icon bookmark-bicon bookmarkicon cameraicon checkicon chevron downicon chevron lefticon chevron righticon chevron upicon closeicon v-compressicon downloadicon editicon v-expandicon fbicon fileicon filtericon flag ruicon full chevron downicon full chevron lefticon full chevron righticon full chevron upicon gpicon insicon mailicon moveicon-musicicon mutedicon nomutedicon okicon v-pauseicon v-playicon searchicon shareicon sign inicon sign upicon stepbackicon stepforicon swipe downicon tagicon tagsicon tgicon trashicon twicon vkicon yticon wticon fm

Computer glitches repeatedly crash NYC 911 emergency call system

Computer glitches repeatedly crash NYC 911 emergency call system
Residents of the Big Apple found themselves in big trouble Monday morning when New York City’s 911 dispatch system repeatedly went offline.

The Emergency Medical Services system used by NYC suffered yet another outage on Monday, this time keeping citizens attempting to reach police and fire personnel out of luck for around upwards of an hour-and-a-half.

Officials in NYC have been attempting to upgrade the city’s EMS system from the current one installed in the 1980s to a high-tech interface being supplied by Integrated Computer Assisted Dispatch System, or ICAD, for around $2 billion. And although outages weren’t usually the norm under the now-antiquated infrastructure, the slow adoption of the ICAD system hassled to a number of issues in recent weeks.

Of course the city’s gonna say it’s the old EMS system, but we never had any problems like this before until they introduced this new ICAD system, but they spent so much money on this system they can’t admit that it has problems,” Israel Miranda, President of Local 2507 of the Uniformed EMT Union, told a local CBS affiliate.

According to that network, a half-an-hour outage early Monday forced operators to log around 100 emergency calls by hand, leaving dispatchers to literally pass notes about the incidents being dialed in.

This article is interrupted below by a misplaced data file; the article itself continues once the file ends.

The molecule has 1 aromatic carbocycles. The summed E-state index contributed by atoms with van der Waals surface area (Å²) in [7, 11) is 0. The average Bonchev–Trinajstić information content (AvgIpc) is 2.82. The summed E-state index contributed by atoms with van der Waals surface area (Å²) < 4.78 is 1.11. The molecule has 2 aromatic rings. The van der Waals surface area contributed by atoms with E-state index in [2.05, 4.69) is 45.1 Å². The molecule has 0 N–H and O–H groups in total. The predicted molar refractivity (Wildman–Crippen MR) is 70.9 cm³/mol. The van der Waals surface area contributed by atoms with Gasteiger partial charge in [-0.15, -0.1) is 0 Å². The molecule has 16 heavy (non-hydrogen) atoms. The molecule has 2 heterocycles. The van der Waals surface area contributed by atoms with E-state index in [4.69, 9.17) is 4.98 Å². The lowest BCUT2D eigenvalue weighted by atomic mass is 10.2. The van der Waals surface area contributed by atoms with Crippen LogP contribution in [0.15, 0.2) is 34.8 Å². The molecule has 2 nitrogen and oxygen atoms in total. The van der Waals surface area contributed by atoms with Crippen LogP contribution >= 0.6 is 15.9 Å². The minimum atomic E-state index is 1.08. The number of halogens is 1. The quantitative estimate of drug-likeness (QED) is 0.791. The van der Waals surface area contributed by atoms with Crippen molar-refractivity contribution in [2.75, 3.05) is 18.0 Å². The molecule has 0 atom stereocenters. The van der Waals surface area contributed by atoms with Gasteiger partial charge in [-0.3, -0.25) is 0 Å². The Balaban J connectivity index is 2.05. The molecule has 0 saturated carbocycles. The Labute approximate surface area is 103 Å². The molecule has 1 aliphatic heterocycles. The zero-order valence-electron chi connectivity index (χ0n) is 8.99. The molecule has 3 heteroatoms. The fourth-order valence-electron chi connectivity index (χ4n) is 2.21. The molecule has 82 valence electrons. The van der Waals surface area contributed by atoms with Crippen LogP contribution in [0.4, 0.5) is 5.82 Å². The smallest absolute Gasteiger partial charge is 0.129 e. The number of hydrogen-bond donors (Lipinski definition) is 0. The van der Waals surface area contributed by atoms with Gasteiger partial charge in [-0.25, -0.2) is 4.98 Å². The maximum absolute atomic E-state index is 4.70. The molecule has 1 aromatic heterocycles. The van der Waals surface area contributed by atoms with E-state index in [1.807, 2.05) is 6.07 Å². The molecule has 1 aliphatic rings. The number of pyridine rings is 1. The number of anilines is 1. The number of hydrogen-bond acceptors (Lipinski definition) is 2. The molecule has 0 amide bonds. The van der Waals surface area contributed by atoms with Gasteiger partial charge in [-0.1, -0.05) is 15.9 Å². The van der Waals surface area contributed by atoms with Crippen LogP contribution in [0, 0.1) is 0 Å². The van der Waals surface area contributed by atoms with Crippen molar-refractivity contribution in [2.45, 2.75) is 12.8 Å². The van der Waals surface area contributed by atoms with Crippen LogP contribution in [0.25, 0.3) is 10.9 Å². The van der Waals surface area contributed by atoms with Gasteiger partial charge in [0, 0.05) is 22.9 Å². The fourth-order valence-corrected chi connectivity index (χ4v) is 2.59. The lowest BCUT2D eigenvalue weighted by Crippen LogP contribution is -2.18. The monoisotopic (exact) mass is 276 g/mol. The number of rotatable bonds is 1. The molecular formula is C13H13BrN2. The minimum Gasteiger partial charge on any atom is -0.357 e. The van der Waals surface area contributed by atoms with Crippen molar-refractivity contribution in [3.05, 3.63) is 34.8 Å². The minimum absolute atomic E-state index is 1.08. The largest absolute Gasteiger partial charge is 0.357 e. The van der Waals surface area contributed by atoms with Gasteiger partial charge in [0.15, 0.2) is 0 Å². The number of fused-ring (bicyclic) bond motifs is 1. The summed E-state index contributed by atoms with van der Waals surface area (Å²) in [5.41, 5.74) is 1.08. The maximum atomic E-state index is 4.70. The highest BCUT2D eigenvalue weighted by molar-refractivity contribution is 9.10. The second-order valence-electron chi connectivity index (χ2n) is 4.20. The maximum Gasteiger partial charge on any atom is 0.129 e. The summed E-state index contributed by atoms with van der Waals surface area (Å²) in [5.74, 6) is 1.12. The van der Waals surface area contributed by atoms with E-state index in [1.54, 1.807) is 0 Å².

The Fire Department of New York faced a similar problem, losing service for around an hour-and-a-half.

Beginning at around 7:45 a.m. this morning, the FDNY’s computer dispatch system for EMS calls began experiencing technical problems followed by intermittent outages totaling about 90 minutes of system downtime,” the FDNY admitted Monday evening. “During the outages, call takers have handled and dispatched calls manually. No calls were lost.”

And while the Fire Department administration both insist blowback occurred at a minimum, stories have already begun to circulate about citizens who were left stranded during a time of emergency. The New York Daily News reported that a 96-year-old Queens, NY woman waited around an hour and 10 minutes on Monday afternoon in order to get an ambulance after falling facedown between two beds at a senior housing center.

How would they feel if it was their mother lying on the floor?” Doris Crutch, a family member of the woman, told asked the paper. “What if it was their wife, their mother, their grandmother, their sister?”

The FDNY said in a statement Monday that “Technicians are conducting various diagnostic tests to determine the cause of the EMS system problems.” While they are at it, though, investigators will likely have to look at other issues as well: the EMS system crashed unexpected twice within 24 hours in May, and other outages have occurred intermittently during the last two months.

I’m told by the experts that you’re going to have kinds of bumps or hiccups at the beginning of installing a major system like this,” Police Commissioner Ray Kelly said previously.

According to CBS, a series of computer glitches spawned the outages early Monday.